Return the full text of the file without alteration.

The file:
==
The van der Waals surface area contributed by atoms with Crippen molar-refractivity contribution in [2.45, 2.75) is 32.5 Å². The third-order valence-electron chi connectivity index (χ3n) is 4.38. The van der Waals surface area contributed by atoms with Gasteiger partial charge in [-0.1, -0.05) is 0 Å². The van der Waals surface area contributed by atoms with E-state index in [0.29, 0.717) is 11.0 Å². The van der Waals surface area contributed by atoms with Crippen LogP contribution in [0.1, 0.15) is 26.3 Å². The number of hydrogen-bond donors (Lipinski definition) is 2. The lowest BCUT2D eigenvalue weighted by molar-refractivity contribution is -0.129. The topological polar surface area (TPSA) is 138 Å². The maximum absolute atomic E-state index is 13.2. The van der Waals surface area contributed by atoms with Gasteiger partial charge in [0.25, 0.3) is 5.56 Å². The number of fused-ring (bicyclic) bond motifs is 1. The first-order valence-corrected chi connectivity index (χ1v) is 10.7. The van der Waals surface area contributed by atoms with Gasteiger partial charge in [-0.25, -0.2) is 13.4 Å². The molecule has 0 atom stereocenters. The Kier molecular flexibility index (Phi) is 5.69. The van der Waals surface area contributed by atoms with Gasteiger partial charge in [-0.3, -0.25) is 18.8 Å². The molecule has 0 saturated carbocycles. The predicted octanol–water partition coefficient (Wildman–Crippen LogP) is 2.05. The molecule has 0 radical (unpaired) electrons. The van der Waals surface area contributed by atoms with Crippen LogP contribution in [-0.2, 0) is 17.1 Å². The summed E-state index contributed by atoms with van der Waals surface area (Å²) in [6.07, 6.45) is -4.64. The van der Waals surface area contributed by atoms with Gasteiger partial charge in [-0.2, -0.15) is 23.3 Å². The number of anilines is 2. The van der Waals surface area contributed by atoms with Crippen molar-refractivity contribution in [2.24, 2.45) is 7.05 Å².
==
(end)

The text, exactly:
The van der Waals surface area contributed by atoms with Crippen molar-refractivity contribution in [2.45, 2.75) is 32.5 Å². The third-order valence-electron chi connectivity index (χ3n) is 4.38. The van der Waals surface area contributed by atoms with Gasteiger partial charge in [-0.1, -0.05) is 0 Å². The van der Waals surface area contributed by atoms with E-state index in [0.29, 0.717) is 11.0 Å². The van der Waals surface area contributed by atoms with Crippen LogP contribution in [0.1, 0.15) is 26.3 Å². The number of hydrogen-bond donors (Lipinski definition) is 2. The lowest BCUT2D eigenvalue weighted by molar-refractivity contribution is -0.129. The topological polar surface area (TPSA) is 138 Å². The maximum absolute atomic E-state index is 13.2. The van der Waals surface area contributed by atoms with Gasteiger partial charge in [0.25, 0.3) is 5.56 Å². The number of fused-ring (bicyclic) bond motifs is 1. The first-order valence-corrected chi connectivity index (χ1v) is 10.7. The van der Waals surface area contributed by atoms with Gasteiger partial charge in [-0.25, -0.2) is 13.4 Å². The molecule has 0 atom stereocenters. The Kier molecular flexibility index (Phi) is 5.69. The van der Waals surface area contributed by atoms with Gasteiger partial charge in [-0.3, -0.25) is 18.8 Å². The molecule has 0 saturated carbocycles. The predicted octanol–water partition coefficient (Wildman–Crippen LogP) is 2.05. The molecule has 0 radical (unpaired) electrons. The van der Waals surface area contributed by atoms with Crippen LogP contribution in [-0.2, 0) is 17.1 Å². The summed E-state index contributed by atoms with van der Waals surface area (Å²) in [6.07, 6.45) is -4.64. The van der Waals surface area contributed by atoms with Gasteiger partial charge in [-0.2, -0.15) is 23.3 Å². The number of anilines is 2. The van der Waals surface area contributed by atoms with Crippen molar-refractivity contribution in [2.24, 2.45) is 7.05 Å².